Other contribution options. If business owners are looking to reduce their tax liability, another avenue is the simplified employee pension . With a SEP, employers can contribute 25 percent of net compensation per employee -- up to $265,000 -- or $53,000 that year, whatever is less.

"While you do have to make contributions for every employee, it's a no-brainer for anyone operating solo or who have just a few employees," says Lauren Klein, founder and president of Klein Financial Advisors in Newport Beach, California.

Self-employed individuals can contribute up to 20 percent of their adjusted net earnings to a SEP, or the yearly limit, whichever is less. "We see a big amount of SEP contributions taking place between now and April or extended until the business owners file -- up until October," Peraza says.

Use the saver's credit. Low wage earners may be able to claim this tax credit in addition to an IRA contribution, if your adjusted gross income is below $30,750 as an individual, $46,125 as a head of household or $61,500 as a married couple filing jointly in 2016. This credit may amount between 10 to 50 percent of your IRA contribution up to $2,000 for individuals and $4,000 for married couples filing jointly.

Extra income considerations. In this gig economy many investors have a side hustle from delivering pizza and teaching swimming lessons to renting out a room through Airbnb or becoming a Lyft or Uber driver. That person may find themselves with a business profit that can be saved away tax free for their retirement, says Lisa London, a certified financial planner and author of "The Accountant Beside You " series.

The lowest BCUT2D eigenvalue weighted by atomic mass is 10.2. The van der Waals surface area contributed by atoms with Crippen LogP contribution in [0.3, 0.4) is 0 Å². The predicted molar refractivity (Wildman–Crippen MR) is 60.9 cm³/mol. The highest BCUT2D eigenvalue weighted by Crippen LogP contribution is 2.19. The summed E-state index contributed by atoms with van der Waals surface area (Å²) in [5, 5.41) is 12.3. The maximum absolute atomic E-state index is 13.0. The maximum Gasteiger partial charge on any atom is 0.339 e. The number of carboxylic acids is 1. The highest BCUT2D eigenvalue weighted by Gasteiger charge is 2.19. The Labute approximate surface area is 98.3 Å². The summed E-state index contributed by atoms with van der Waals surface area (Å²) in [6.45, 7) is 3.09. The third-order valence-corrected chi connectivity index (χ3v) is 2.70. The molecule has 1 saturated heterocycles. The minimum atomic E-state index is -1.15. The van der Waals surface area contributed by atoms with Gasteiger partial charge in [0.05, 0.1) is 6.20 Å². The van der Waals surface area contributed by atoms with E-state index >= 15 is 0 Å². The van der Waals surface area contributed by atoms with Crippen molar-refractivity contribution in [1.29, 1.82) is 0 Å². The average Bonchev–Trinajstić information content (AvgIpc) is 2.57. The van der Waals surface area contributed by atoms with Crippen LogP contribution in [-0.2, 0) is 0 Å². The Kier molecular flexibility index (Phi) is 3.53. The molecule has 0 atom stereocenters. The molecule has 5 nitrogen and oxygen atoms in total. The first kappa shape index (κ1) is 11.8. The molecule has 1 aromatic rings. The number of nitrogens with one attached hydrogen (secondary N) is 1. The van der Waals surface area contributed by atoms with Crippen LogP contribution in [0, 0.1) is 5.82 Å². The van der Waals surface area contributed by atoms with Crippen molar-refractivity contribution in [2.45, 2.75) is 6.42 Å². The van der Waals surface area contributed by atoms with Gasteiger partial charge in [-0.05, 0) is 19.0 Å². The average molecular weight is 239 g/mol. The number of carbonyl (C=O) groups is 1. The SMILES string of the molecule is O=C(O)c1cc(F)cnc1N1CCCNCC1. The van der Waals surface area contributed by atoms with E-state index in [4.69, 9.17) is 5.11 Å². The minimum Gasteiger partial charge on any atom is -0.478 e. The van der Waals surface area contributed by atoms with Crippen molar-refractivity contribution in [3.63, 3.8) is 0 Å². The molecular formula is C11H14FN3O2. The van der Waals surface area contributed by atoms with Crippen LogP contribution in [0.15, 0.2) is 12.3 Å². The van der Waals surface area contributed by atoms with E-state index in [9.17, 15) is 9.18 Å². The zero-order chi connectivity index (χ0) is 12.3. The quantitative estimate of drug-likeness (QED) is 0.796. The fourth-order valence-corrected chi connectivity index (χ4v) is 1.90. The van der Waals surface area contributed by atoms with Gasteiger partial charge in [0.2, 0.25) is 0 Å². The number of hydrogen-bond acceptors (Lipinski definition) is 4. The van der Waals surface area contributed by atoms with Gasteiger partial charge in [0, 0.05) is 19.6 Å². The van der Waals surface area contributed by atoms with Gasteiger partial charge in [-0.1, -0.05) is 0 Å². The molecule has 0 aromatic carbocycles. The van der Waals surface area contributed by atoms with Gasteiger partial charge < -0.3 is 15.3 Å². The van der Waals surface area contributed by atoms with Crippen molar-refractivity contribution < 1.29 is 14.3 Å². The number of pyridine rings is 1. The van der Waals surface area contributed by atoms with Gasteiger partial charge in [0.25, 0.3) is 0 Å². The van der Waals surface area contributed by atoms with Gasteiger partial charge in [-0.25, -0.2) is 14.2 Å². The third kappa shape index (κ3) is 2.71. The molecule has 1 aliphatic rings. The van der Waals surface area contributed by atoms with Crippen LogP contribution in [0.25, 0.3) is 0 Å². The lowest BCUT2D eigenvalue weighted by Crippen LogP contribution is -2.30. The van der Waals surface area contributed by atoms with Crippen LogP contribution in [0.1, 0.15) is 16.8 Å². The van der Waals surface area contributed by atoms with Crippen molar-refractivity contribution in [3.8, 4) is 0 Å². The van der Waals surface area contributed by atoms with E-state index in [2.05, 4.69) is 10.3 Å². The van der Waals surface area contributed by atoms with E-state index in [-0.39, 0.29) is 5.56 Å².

Before making a contribution, London suggests self-employed individuals ask themselves:

-- Am I showing a profit?

-- Do I have enough other retirement savings?

-- Does the business have the cash to fund the IRA without causing problems for any growth and/or expansion?

-- If not, is the tax benefit significant enough to pull money from personal savings to fund it?

"Sometime a good business decision is a bad long-term tax decision," London says, when there's an immediate need for capital expenses to grow a business but it comes at the cost of saving for retirement.

[See: 13 Ways to Take the Emotions Out of Investing.]

Other deductible considerations. Defined benefit plans are another option for small business owners looking to save for retirement and reduce taxes. "Sole proprietors with very healthy cash flows should consider super-sized IRAs -- defined-benefit plans in which they can contribute $50,000 or more for at least three to five years," Peraza says.

For investors who were covered by a high-deductible health plan during 2016, experts suggest investors consider making a tax deductible contribution to their health savings account, which can be done up until the April filing date.

"People need to start thinking about HSAs as their IRAs earmarked for medical expenses during retirement," Peraza says. "If you don't use the money for medical expenses now, it grows tax free -- contributions were tax free, and distributions will be tax free."